Gaffers with bowsprits do tend to use their anchors, and in true gaffery style they can be quite heavy. But the bowsprit and bobstay very much get in the way. So we have tried:
|double rollers hinged at the stemhead – OK but anchor tends to hook up on the bobstay. If it misses that it then scrapes up the stem, and if it stops doing that, then it tends to bash the bowsprit once stowed.|
|A long trough set parallel to the bowsprit, which extends forward. With a single roller, the retrieval tends to stop at the link between the chain and the anchor (chain horizontal, anchor vertical - stuck). With a twin-roller bogey it works better. But such an arrangement is fabulously ugly and uses a good deal of material – making it expensive.|
|Single roller set out along the bowsprit – OK until that final link – so can work without damaging the stem if you can reach out and help the anchor in|
|Double roller out along the bowsprit – difficult to engineer the pivot well enough to be long lived.|
Where from here? Our current thinking is to forget about rollers completely, but fit a large curved trough out & down from the bowsprit. The large radius allows the anchor to be raised and lowered without snagging and avoids all the issues of rollers and pivots. If you know which anchor is to be used, then the fitting can be sized to allow the thing to be stowed. In the case pictured here I got the CAD files from Lewmar. Here we also made the device to clamp onto the bowsprit – so no through bolting, and the position could be adjusted. The snag is you can't retract the bowsprit so easily, though the fitting is removable. The joy is, it works. Another example of how it is handy being in business for a while.
Now if you reckoned that making fittings for old boats was niche – try making Roman artillery pieces (1st century). Now these were primarily big crossbows whose arms were powered by torsional springs. As your 1st century artilleryman wound back the string which fired the projectile, these
springs wound up, releasing their energy into firing the projectile. Originally made from hide, a modern substitute is polyester rope – hence our involvement in something you never realised existed – don't you just love it?
Most – actually nearly all – way too salacious to include here, so selecting from the very small subset of acceptable ones....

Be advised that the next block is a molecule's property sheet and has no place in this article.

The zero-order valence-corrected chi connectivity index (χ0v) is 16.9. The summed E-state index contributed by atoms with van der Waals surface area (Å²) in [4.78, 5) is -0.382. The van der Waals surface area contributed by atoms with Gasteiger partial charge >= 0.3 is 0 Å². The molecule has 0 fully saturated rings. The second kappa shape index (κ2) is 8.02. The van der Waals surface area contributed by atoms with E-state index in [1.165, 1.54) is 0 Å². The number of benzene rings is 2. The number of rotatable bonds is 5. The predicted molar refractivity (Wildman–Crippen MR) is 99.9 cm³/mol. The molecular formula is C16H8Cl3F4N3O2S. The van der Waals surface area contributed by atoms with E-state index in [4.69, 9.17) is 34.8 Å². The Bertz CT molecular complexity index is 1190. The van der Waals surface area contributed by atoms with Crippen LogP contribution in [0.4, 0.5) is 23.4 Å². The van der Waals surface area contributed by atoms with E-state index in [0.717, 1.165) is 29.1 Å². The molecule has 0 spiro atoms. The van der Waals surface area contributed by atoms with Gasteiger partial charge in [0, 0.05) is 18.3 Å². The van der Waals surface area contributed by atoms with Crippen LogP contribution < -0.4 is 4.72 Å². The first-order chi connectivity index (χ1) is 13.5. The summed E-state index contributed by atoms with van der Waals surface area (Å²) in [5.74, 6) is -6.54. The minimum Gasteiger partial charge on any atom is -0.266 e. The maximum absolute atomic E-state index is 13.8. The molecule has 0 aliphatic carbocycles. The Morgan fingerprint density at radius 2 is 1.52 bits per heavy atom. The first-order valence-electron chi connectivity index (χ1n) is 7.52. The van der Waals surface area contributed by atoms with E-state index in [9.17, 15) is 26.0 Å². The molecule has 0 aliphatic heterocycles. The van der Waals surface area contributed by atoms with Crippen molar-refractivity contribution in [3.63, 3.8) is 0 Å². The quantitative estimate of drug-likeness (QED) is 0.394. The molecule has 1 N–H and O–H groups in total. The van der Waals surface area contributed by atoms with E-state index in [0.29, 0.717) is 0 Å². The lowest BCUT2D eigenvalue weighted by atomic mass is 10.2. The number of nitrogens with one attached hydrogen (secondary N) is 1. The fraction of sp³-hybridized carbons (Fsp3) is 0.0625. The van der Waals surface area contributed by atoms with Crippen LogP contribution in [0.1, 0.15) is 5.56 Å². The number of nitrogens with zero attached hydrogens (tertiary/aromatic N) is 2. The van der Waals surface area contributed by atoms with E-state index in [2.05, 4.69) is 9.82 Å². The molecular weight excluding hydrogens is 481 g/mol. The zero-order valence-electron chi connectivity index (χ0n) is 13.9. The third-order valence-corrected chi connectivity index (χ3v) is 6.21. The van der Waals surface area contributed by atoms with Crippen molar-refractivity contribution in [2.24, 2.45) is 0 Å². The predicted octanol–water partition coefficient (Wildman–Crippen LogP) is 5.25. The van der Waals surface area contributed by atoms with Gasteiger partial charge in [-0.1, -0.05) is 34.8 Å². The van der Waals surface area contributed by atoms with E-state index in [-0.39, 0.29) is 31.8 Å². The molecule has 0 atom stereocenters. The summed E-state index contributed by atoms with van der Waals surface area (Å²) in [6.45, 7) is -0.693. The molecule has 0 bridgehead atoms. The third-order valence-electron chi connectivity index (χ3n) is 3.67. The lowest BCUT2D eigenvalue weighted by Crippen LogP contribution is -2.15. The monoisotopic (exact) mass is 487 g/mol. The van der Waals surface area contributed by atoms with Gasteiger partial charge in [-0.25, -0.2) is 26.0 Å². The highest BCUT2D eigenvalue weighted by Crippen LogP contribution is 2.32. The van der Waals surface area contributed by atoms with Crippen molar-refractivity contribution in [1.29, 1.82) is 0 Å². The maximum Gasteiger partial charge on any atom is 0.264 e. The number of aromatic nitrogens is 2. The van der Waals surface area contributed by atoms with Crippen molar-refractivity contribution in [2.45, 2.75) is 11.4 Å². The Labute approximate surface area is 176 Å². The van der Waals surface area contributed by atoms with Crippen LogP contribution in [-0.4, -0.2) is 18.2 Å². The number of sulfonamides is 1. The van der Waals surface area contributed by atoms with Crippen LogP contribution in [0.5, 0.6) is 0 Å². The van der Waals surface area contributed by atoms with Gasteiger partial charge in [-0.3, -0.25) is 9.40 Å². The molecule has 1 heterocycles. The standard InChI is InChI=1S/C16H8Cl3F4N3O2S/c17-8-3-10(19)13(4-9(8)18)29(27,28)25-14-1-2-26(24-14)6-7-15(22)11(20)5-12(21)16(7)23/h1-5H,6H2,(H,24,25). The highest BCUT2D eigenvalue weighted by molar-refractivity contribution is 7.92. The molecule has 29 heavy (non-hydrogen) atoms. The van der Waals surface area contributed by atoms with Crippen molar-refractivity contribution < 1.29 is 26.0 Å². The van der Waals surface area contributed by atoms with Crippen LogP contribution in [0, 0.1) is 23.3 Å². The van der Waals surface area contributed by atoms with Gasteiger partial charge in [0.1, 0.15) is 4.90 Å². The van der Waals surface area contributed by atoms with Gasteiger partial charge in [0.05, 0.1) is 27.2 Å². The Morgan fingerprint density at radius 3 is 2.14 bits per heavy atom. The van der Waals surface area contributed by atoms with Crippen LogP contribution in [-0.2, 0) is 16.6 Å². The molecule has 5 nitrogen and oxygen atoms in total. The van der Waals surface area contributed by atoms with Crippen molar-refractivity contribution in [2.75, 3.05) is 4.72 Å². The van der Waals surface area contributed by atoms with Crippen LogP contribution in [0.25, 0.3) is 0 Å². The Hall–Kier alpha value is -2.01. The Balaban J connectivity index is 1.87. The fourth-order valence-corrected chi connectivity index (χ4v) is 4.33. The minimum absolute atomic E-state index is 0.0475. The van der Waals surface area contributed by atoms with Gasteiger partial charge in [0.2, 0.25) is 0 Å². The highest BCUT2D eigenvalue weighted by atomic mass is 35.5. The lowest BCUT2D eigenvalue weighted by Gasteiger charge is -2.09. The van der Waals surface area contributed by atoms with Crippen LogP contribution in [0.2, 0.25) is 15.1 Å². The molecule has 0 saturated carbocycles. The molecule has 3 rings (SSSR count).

There was an old sailor from Rye
Who said I'll see Naples and die
His wife (on the tipple)
Thought he said nipples
which earned him a juicy black eye.
And there is even a printable version of the "old man from Nantucket" (you can easily find others)
There was an old man from Nantucket
Who kept all his cash in a bucket.
His daughter, named Nan,
Ran off with a man,
And as for the bucket, Nantucket.
And there was some stretching of the genre
Mary had a little boat,
Ship shape, with brand new rowlocks,
tried to row the boat race fast,
slipped and soaked her goldilocks.
But my favourite was one in the style of Patrick O'Brian
In the midst of a pers'nal upheaval
I confronted the nature of evil
in the choices I made
my misfortune was laid
in selecting the lesser of weevils
Which wins the composer a bottle of malt whisky
........I do mean finally. After about 25 years of running Classic Marine, I have decided to sell the retail/shop side of the business to the Suffolk Yacht Harbour at Levington. They know their way well round classic boats; the SYH Classic Regatta has run for 15 years; most of their workshop time is spent working on classics, and they even know how to run a chandlery! They will trade under the name Classic Marine, while I'll carry on making stuff under the banner Bronzework Marine. I'll be concentrating on the bespoke metalwork side of things sold to the trade (including of course Classic Marine). This will happen on 8th January.
I'm sure you will be looked after at least as well (whisper it - probably rather better - I bet they get newsletters out on time), and I'm sure we'll continue to meet up at random intervals and/or events.
So this is the last edition of Bowlocks by me, and in the words of Douglas Adams - "So long, and Thanks for all the Fish"
All the best for 2016